So yes ... 'and baby makes three' ... the doctor had confirmed it; 'we' were pregnant! Because the mother-to-be was not quite so young, and as this was to be her first child, amniocentesis testing was recommended; one side benefit of this is that the child's gender is uncovered, and we learned that the baby would be a girl. This knowledge was a kind of 'bonus' to the pleasures and excitement of the pregnancy - we were able to choose a name for the 'child inside', and even imagined that we could feel what kind of personality was developing.
But how to choose a suitable name for a 'culturally mixed' child? How were we to know which of the two cultures she would live in as an adult? Should we give her a Japanese name or a western name? The obvious solution, of course, was to give her both; her mother chose the western name 'Anne' (Japanese readers will probably be able to guess the inspiration for that name!), while I chose the Japanese-sounding name 'Himi'. Actually, 'chose' is not the correct word, because rather than select a name from among those in common use, I created one from scratch. That can be a bit of a dangerous thing to do, as a child growing up with a strange 'label' instead of a name can encounter many problems along the way, but this is not such a problem in Japanese; as long as the name is euphonous, and doesn't carry any unpleasant resonances, it will be accepted readily.
I also got out my dictionaries and selected what I thought were appropriate kanji characters for her (of course getting her mother's approval!) although being entirely unsympathetic to superstitions and astrology, I have to say that I paid no attention at all to such things as lucky/unlucky 'stroke count'. (It seems that I selected well, as she likes the name very much, is very proud of it, and was extremely angered recently to discover that somebody else was using 'Himi' as their 'handle' in an internet chat space!)
As part of the preparation for the birth the two of us attended pre-natal classes, but as it turned out, not much of what we practiced there was to be of much use - the birth was not easy; it took two days, and ended in an emergency caesarean operation. I 'shared' the entire two days with her, including the operation, and although women who read this will probably scoff, I have to say that it was the most intense and draining experience of my life. The two of them were both immediately whisked away into intensive care wards, Himi for intravenous feeding, and her mother for blood transfusions to replace what she had lost during the rapid operation.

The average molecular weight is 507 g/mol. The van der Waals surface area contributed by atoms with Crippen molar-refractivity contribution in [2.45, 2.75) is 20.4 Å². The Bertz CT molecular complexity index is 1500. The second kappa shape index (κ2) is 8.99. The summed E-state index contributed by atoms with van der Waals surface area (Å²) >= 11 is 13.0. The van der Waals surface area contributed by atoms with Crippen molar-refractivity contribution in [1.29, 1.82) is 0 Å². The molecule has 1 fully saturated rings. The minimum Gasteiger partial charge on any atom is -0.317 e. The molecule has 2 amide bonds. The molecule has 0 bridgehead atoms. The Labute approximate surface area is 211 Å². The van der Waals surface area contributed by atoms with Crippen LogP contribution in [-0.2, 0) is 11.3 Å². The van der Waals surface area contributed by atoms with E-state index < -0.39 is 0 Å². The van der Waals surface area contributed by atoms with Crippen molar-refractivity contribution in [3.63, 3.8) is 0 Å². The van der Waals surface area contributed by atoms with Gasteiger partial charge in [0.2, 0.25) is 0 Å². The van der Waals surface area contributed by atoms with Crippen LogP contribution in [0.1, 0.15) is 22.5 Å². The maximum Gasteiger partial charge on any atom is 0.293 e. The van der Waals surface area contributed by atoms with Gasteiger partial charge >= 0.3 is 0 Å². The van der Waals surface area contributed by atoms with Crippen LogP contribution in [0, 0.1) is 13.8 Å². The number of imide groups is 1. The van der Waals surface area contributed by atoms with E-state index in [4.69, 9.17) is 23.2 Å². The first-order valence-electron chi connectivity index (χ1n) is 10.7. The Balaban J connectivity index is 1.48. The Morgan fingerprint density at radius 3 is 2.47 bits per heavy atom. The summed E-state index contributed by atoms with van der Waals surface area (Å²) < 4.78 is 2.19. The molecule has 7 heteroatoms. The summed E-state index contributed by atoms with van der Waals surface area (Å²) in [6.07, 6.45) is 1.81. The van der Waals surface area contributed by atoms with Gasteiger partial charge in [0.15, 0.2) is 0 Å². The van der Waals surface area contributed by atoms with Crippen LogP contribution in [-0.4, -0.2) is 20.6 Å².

The birth was actually more dramatic then we knew at the time; completely unknown to anybody then (the spring of 1983), the blood supply in Vancouver hospitals was heavily contaminated with HIV. When in later years I read in the newspapers about hundreds of deaths from AIDS among people who had received blood transfusions during that period, I had to think back to that day when a nurse reached into a cabinet and randomly choose a couple of blood packages for transfusion into Himi's mother. Our family was spared ...
After this dramatic episode, our lives settled down to a comfortable routine. Of course, the newest member of the family demanded lots of attention - she was one of those babies who cry incessantly for the first few months of life, and she sometimes wore us both down to a frazzle - but we continued along pretty much as before, Himi's mother with her language studies, and me off to the music store every morning and working on woodblock prints in the evenings. I made three or four prints per year during this period, sometimes copies of old Japanese designs, sometimes 'originals'. I printed only a very few copies of each one, just to see how it had 'turned out', before moving on to the next one. I certainly didn't consider myself a printmaker, just somebody experimenting with the form.
As I have mentioned before, autumn was the busy season in the school music business, but once that rush was over, the schedule loosened up a bit. I talked with Bill about getting some time off, and that winter I arranged for another three month break. Himi-chan was now seven months old, and there were two sets of grandparents eager to meet her, one in Japan and one in England. The route was thus decided: Canada to Asia ... then around to Europe ... then around again to Canada. A three-month round-the-world trip with a seven-month-old baby on my back? Sure, let's go!